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  • one year ago

what is the difference between a longitudinal and transverse waves

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  1. Clalgee
    • one year ago
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    The differences between Longitudinal and and Transverse waves is their motion in which direction they go. See examples below. Longitudinal Waves- http://tinyurl.com/pupsxyh Transverse Waves- http://tinyurl.com/qjpyzv6

  2. Clalgee
    • one year ago
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  3. anonymous
    • one year ago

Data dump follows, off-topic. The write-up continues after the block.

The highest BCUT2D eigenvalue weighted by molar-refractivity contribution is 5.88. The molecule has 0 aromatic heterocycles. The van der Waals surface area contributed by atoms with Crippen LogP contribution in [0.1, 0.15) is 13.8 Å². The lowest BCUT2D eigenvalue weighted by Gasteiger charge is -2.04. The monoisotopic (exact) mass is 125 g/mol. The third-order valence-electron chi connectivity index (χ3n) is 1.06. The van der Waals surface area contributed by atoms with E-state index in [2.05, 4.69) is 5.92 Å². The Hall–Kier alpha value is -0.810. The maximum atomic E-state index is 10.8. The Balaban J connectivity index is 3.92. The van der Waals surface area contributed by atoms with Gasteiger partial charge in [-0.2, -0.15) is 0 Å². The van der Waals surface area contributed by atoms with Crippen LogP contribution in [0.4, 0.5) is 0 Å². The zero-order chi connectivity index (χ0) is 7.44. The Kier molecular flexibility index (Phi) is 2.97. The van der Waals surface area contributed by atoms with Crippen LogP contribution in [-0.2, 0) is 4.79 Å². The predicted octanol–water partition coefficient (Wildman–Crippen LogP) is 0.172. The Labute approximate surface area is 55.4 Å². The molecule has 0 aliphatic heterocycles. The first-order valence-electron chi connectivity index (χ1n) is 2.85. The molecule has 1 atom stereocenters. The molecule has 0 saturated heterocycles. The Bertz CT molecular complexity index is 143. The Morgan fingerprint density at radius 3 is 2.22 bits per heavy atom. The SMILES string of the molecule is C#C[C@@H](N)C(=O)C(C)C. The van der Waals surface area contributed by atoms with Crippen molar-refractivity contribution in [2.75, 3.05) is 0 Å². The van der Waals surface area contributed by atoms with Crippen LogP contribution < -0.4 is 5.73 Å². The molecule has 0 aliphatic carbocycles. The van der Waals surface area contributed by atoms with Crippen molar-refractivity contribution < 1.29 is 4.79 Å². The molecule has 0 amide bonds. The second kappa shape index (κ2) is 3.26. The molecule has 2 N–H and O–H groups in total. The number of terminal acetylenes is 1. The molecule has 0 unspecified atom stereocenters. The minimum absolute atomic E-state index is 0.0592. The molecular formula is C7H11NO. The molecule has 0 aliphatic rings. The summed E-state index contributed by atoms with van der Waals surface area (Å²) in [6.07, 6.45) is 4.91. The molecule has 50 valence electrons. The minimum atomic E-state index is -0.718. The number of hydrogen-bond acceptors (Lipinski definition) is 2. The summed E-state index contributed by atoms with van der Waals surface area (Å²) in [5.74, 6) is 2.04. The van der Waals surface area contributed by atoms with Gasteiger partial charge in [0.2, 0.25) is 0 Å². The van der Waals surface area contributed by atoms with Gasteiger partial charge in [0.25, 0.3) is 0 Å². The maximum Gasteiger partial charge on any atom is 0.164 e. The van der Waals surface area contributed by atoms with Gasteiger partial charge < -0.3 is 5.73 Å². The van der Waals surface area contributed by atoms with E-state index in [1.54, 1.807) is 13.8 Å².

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    Transverse Waves: Image of transverse wave parameters Transverse Wave Parameters If you recall from your previous lessons, a wave is a disturbance that travels through a medium from one place to another. Waves originate from the vibrations that initially disturb the medium. They transport energy as they travel through the medium, but they don't carry any matter along with them. To visualize a wave, we've used images like this one, which clearly show parameters like amplitude and wavelength. This type of 'up and down' wave, which looks like a water wave, is called a transverse wave. It's called this because the motion of the particles in the wave medium is perpendicular to the wave's direction. Let's say for a moment that this IS a water wave. The wave moves in this direction, like a beach wave moving toward the shore. But the particles in the medium - that is, the molecules of water - are NOT traveling toward the shore. They're simply oscillating up and down with each successive wave. Now compare the direction of the water molecules' movement to the direction the wave is traveling. What do you see? The two directions are perpendicular to each other. That's what makes this a transverse wave. Transverse waves are what you typically think of when you hear the word 'wave'. The waves you can make on a jump rope, on a guitar string, or in the water are all transverse waves. So are electromagnetic waves, like visible light and X-rays, and the waves created by audience members at a football game. In every case, the particles of the medium carrying the wave are moving up and down, or side to side, while the wave itself is moving in a line at right angles to that motion. Let's take the stadium wave, for example. The people sitting in the stands wait for the wave to come to them from one side. When it arrives, the people stand up, and then sit down. The wave continues on to the other side of those people. While the motion of the wave is from left to right, the motion of the people is up and down. The people move perpendicular to the direction of a wave. Longitudinal Waves The tightly coiled area of the slinky represents a longitudinal wave compression Longitudinal Wave But not all waves are transverse waves. Sometimes, the wave medium oscillates parallel to the wave's direction. In these cases, the wave is called a longitudinal wave. Longitudinal waves are a bit challenging to imagine, so let's use a slinky for reference. Imagine a long slinky is stretched out across a tabletop, with one end fixed. Imagine if you were holding the opposite end, and you applied a quick push-pull motion to the slinky. The push would cause a compression to form, which would travel down the slinky to the opposite end. This is what a longitudinal wave looks like. The motion of the oscillating medium - in this case, the slinky - is parallel to the motion of the wave itself. Longitudinal waves don't have crests and troughs like transverse waves. But they do exhibit features that can be treated as the same thing. We already said that our longitudinal wave began with a compression. The compression here is similar to the crest; it's the point of maximum density on the medium of a wave. The opposite of a compression is a rarefaction, the point of minimum density on the wave medium. If the medium is our slinky, then the compressions are the points where the coils in the slinky are closest together. The rarefactions are the points where the coils are furthest apart. Compressions and rarefactions alternate along the length of the medium, just like crests and troughs do in a transverse wave. You can actually determine the wavelength by measuring the distance between compressions, or between rarefactions. In a longitudinal wave, compressions and rarefactions slide from one end to the other, in the same direction that the wave travels. So where can we see longitudinal waves in real life? The best example is a sound wave. Sound, including ultrasound and infrasonic waves, can travel well through a variety of substances. When sound waves travel through the air, they create pressure distortions in the air molecules. The distortions are compressions and rarefactions in the air, which in this case, is the medium. The air particles move back and forth in a direction parallel to that of the traveling sound wave.

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